The IBM Transition to Teaching program designed to help high-performing IBM employees go to the head of the class – as middle school and high school teachers – is joining forces with Western Carolina University.
Through the Transition to Teaching program launched last year, the corporation financially supports veteran IBM employees interested in a second career in education as they take preparatory courses at partnering colleges and universities.
Some Transition to Teaching candidates want to live, work and ultimately retire in Western North Carolina, and Rick Falknor, IBM corporate community relations manager, said that was part of what compelled IBM to approach Western about forming a partnership.
“Western’s programs match the needs of our employees who are interested in becoming teachers through the Transition to Teaching program,” said Falknor. Through its NC TEACH program, WCU offers courses online or face-to-face and provides access to extensive mentoring and support services for beginning teachers.
IBM reimburses Transition to Teaching participants for tuition, pays them stipends while they student-teach and arranges additional support services. The program not only aims to help IBM employees who want to teach follow their dreams, but also to help address the nationwide shortage of mathematics and science teachers.
“The intention is to really provide school districts and classrooms with valuable teachers,” said Falknor. “The same traits that make them valuable to IBM are the same traits that will make them valuable to the classroom. Many are engineers. Quite a few have MBA degrees and strong financial backgrounds.”
Western’s NC TEACH program, which stands for Teachers of Excellence for All Children, is designed to help mid-career professionals who have a bachelor’s degree pursue a teaching license and successfully enter the classroom. Janice Holt, director of WCU’s NC TEACH and Center for the Support of Beginning Teachers, said the online aspect of the program particularly appeals to people who cannot afford to give up their job as they prepare to become teachers or who have not yet relocated to Western North Carolina. Some NC TEACH participants have moved to the area from as far away as California and New York, and Holt said she has a great admiration for them and all of the program’s students.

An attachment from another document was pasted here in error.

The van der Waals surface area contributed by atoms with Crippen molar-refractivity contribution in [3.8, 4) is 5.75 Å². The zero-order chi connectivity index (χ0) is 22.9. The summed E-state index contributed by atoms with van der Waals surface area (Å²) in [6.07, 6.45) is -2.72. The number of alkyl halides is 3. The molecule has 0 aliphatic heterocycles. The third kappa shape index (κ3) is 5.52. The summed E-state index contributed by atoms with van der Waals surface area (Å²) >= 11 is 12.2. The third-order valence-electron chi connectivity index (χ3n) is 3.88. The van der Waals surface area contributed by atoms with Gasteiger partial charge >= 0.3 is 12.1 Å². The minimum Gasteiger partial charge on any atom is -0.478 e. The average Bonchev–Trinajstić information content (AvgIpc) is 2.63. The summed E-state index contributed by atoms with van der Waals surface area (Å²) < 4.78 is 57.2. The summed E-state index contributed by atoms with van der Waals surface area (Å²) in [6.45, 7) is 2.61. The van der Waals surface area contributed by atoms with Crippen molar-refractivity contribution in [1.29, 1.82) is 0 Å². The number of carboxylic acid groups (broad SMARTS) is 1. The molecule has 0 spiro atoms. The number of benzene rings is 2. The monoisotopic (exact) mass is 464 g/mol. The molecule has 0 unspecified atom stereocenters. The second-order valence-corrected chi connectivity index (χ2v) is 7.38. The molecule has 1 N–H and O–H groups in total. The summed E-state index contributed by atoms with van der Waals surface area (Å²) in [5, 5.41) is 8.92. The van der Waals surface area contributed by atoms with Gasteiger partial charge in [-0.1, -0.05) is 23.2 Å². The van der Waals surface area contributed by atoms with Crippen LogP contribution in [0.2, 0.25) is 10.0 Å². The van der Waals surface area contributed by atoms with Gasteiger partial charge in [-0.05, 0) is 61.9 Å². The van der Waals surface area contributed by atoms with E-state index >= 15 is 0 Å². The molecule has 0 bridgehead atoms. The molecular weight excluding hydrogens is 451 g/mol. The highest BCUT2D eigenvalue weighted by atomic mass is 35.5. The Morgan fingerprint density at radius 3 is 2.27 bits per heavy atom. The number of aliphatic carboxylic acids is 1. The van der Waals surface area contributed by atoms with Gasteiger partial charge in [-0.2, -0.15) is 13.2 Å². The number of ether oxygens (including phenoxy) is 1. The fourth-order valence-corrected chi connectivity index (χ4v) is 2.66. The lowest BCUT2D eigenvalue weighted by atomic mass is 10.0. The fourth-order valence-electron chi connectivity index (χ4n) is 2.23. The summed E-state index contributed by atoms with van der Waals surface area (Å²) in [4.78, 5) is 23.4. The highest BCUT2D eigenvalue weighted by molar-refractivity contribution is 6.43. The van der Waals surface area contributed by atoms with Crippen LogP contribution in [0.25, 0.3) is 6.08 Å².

“There’s a misconception that it is very easy to start a second career as a teacher, but there are sacrifices and they are not just financial,” said Holt. “The people who do this have a real commitment to students, to children and the profession.”
Michael Dougherty, dean of Western’s College of Education and Allied Professions, said the IBM Transition to Teaching program is a wonderful way to help meet the needs of the state in shortage areas such as science and math.
“The challenges that exist for meeting the demand for math and science in our state and across the nation revolve around the idea that fewer people are majoring in math and science in the first place,” said Dougherty. “Plus, the jobs available at corporations for majors in math and science will attract them because of the salary differential between working in business and industry and working in education. One of the nice things about IBM’s program is if it helps address that challenge by sending employees after a sustained period back into the teaching force. They not only have the content expertise, but also they have experience as mid-career professionals, which can be a large asset in working in the public schools.”
For more information, contact Janice Holt at (828) 227-3310 and check out www.ceap.wcu.edu/ncteach or Rick Falknor at IBM at (704) 594-5464.